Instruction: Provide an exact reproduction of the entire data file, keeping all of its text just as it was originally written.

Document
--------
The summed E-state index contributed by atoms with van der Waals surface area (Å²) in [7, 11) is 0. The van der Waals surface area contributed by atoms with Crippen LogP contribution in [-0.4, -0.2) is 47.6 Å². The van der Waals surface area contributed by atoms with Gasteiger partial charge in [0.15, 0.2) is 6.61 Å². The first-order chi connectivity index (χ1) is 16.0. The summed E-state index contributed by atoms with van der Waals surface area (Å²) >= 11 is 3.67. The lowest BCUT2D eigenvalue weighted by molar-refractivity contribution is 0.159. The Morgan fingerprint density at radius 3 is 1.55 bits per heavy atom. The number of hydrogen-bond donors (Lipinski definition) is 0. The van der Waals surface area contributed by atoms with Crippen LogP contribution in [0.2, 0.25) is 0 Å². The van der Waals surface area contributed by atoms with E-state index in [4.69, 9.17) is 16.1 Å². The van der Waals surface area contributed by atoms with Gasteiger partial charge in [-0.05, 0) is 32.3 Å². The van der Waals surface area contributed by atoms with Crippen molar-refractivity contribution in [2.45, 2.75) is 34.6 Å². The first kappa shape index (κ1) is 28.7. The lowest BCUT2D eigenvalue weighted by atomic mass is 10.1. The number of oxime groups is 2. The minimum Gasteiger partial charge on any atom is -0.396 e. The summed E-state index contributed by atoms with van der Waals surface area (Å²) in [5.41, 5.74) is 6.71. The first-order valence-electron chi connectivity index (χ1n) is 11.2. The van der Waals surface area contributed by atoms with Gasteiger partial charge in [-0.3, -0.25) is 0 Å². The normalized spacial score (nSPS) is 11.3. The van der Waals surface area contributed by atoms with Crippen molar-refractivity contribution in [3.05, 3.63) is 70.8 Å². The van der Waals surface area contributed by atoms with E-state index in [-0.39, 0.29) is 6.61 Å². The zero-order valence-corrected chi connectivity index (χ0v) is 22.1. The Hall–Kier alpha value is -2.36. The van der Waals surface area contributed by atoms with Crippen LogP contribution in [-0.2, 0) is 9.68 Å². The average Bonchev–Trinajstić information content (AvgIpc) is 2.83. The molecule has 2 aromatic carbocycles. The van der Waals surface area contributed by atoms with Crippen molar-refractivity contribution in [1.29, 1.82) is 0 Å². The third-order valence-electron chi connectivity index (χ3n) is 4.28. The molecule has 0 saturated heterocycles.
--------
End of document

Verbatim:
The summed E-state index contributed by atoms with van der Waals surface area (Å²) in [7, 11) is 0. The van der Waals surface area contributed by atoms with Crippen LogP contribution in [-0.4, -0.2) is 47.6 Å². The van der Waals surface area contributed by atoms with Gasteiger partial charge in [0.15, 0.2) is 6.61 Å². The first-order chi connectivity index (χ1) is 16.0. The summed E-state index contributed by atoms with van der Waals surface area (Å²) >= 11 is 3.67. The lowest BCUT2D eigenvalue weighted by molar-refractivity contribution is 0.159. The Morgan fingerprint density at radius 3 is 1.55 bits per heavy atom. The number of hydrogen-bond donors (Lipinski definition) is 0. The van der Waals surface area contributed by atoms with Crippen LogP contribution in [0.2, 0.25) is 0 Å². The van der Waals surface area contributed by atoms with E-state index in [4.69, 9.17) is 16.1 Å². The van der Waals surface area contributed by atoms with Gasteiger partial charge in [-0.05, 0) is 32.3 Å². The van der Waals surface area contributed by atoms with Crippen molar-refractivity contribution in [2.45, 2.75) is 34.6 Å². The first kappa shape index (κ1) is 28.7. The lowest BCUT2D eigenvalue weighted by atomic mass is 10.1. The number of oxime groups is 2. The minimum Gasteiger partial charge on any atom is -0.396 e. The summed E-state index contributed by atoms with van der Waals surface area (Å²) in [5.41, 5.74) is 6.71. The first-order valence-electron chi connectivity index (χ1n) is 11.2. The van der Waals surface area contributed by atoms with Gasteiger partial charge in [-0.3, -0.25) is 0 Å². The normalized spacial score (nSPS) is 11.3. The van der Waals surface area contributed by atoms with Crippen molar-refractivity contribution in [3.05, 3.63) is 70.8 Å². The van der Waals surface area contributed by atoms with E-state index in [-0.39, 0.29) is 6.61 Å². The zero-order valence-corrected chi connectivity index (χ0v) is 22.1. The Hall–Kier alpha value is -2.36. The van der Waals surface area contributed by atoms with Crippen LogP contribution in [-0.2, 0) is 9.68 Å². The average Bonchev–Trinajstić information content (AvgIpc) is 2.83. The molecule has 2 aromatic carbocycles. The van der Waals surface area contributed by atoms with Crippen molar-refractivity contribution in [1.29, 1.82) is 0 Å². The third-order valence-electron chi connectivity index (χ3n) is 4.28. The molecule has 0 saturated heterocycles.